In Kashmir, things are picking. Tourist flows to the Valley have increased in recent times, restrictions of the past few weeks notwithstanding. According to tour and travel operators in this northern-most Indian state, comprising the regions of Jammu, Kashmir, and Ladakh, the increase in number of visitors is partly, of course, because of the sustained torrid summers in the plains this year. And partly because Kashmir, is Kashmir. The pull factor is magnetic.
If there is heaven on earth: It’s here, it’s here. These were the words of the Mugal emperor Jahangir when he visited Kashmir and as they say the rest history.
The state Government and the tourism department have realized that they need to proactively counter all talks on Kashmir being terror-struck. They are busying up with new plans and coming up with projects to improve the tourist frequency in the Valley. The local Media organizations have been asked to project Kashmir in a better way to the outside world. Things are normal, and the buzzword that is being spread is that Kashmir is “safe” for tourists.
RAFIABAD—TREKKING FOR TREES
One new found tourist destination is Rafiabad. It is being spoken of as the new trekking destination of the valley. The recent program by the state tourism department in Rafiabad was known as “trekking for trees”. The program was launched in collaboration with the local people from Rafiabad. The timber smugglers of the area were convinced to join hands with the tourism department to work as tourist guides because of their extensive knowledge about that area. By doing this the smugglers were given a chance to lead a crime free life. Abdul Rehman (name changed), a timber smuggler said he wants to give up the illicit trade. “I have been arrested many times while smuggling timber for survival. I want to live a decent life by working as a tourist guide,” he said.
Adds Basharat Ahmad, a local, “Rafiabad has rich forests and roaring streams. But we vandalized it for earning quick bucks. Rafiabad has the potential to become a tourist spot like Gulmarg, Pahalgam and
Nature’s pull remains ever so magnetic in Kashmir. J and K’s chief minister Omar Abdullah says, “In a state like ours where tourism is predominantly dependent on natural beauty, everyone has a role to play in the conservation of nature. Unnecessary human interference is not required.” He points out that the “future depends on safeguarding the invaluable natural wealth which God has gifted us in plenty.”
Abdullah himself has made special efforts to bring the big corporate names to the Valley. It has majorly helped in two ways: First, state’s financial health improves, and secondly it creates avenues for employment for the local youth. Communication firms such as AirTel, Reliance Mobile, Vodafone, Aircel, Idea and Tata have a presence in the valley, All these companies have hired a significant number of local youth, and that is creating a great deal of confidence in the Valley.
“After I completed my engineering I was literally jobless for more than a year because Government jobs were not available and the presence of the private sector in the valley was next to nothing. But now I have a job. I didn’t have to go outside Kashmir,” says Tabish Khan, an engineer with one of the leading telecommunications company in the Valley.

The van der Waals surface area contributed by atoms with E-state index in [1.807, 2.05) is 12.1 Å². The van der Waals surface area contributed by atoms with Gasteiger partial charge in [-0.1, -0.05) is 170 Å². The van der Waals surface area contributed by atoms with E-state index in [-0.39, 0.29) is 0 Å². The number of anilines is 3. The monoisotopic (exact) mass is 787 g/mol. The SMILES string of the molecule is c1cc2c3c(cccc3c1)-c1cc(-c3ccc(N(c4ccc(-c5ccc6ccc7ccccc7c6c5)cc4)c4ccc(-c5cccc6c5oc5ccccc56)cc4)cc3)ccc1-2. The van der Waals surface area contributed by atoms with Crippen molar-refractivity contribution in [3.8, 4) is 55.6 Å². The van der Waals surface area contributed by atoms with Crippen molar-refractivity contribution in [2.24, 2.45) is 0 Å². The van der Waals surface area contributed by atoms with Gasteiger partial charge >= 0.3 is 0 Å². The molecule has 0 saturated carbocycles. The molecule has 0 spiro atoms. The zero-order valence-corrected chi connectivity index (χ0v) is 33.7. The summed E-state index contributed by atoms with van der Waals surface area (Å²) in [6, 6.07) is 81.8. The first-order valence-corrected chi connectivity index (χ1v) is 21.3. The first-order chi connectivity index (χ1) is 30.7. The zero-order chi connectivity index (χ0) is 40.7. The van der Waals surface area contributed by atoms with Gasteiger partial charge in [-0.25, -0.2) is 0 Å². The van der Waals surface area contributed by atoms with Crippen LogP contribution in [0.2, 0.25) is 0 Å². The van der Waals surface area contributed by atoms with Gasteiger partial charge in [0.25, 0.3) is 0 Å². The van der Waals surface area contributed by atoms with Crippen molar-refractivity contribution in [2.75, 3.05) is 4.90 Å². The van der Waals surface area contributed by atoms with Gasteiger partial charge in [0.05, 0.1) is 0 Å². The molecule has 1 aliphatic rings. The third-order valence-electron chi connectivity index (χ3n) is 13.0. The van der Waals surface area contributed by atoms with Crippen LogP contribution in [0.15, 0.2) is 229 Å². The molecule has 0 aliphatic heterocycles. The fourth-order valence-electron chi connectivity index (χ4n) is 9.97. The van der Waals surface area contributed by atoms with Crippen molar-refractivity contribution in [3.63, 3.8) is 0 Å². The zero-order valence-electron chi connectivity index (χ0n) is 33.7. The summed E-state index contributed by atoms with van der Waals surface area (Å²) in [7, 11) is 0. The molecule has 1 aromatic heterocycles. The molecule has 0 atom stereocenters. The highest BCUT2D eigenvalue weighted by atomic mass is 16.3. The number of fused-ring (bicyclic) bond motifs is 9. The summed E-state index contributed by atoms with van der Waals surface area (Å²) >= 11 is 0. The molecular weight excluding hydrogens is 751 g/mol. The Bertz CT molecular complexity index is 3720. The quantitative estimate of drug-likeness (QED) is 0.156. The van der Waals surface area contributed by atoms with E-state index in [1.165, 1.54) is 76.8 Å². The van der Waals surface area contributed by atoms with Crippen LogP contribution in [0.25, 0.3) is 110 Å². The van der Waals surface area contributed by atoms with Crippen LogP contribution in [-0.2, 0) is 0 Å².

Coming back to nature, other areas such as Daksum, Dhara, Lolab Valley are being developed. “The list is never ending,” says Cerin Jodha Fischer, a consultant with the tourism department in Kashmir who has pioneered the developmental work in Rafiabad and adjoining areas. Of course the well-established and known destinations like Gulmarg, Pahalgam, Sonamarg, Dachigam, Nishat gardens and the famous Dal lake are being looked after and maintained.
GULMARG—THE TIMELESS ATTRACTION
In Gulmarg new projects include the setting up of an international golf course to woo foreign nationals who are into golf. The golf course has state-of-the-art equipment. These are backed by professional trainers who are made available to tourists who wish to try their hand at golf. In winter, Gulmarg presents a festive look because foreign nationals come to enjoy the alpine skiing. And with the second phase of the Gulmarg Gondola taking off, there is an added excitement on the skiing scene. Skiers can now plunge down from heights of 4,500 metres (14,700 feet), from the slopes of Koundori and
“The feeling is simply awesome when we go up in the gondola to the top-most point and ski down the same mountain. It just takes 25 minutes from the topmost point to reach the gondola station .I cannot describe how I feel, you have to experience it. It is so much fun,” says a Russian tourist on a first-time visit to Kashmir.
The slopes of Kashmir are regarded as the best natural slopes in the world and every year in the winter season many international tourists and skiers come to Gulmarg to test their skills.
“The potential in Kashmir is immense for sports tourism and we are making sure that we introduce new ideas” says tourism department official.
PEHALGAM AND DAL LAKES—OTHER HOTSPOTS
Of late some new projects have been started by the state tourism department, the most popular ones being river rafting and mountain climbing. The river rafting program in Pehalgam has been a great success with both the local and the international tourists who come here to enjoy the rafting experience in the Rapid 4 Lidder river.
The Dal Lake too has received a fresh lease of life. It had been paralyzed far too long with unwanted waste and indiscriminate dumping, but the tourism department has engaged contractors to clean it up. Already water sports including water ball, kayaking, water boating, and para-sailing have been introduced. The lake is now regaining some its lost glory with the shikaras and house boats adding to the beauty. The boulevard along the lake is one of the most talked about driveways.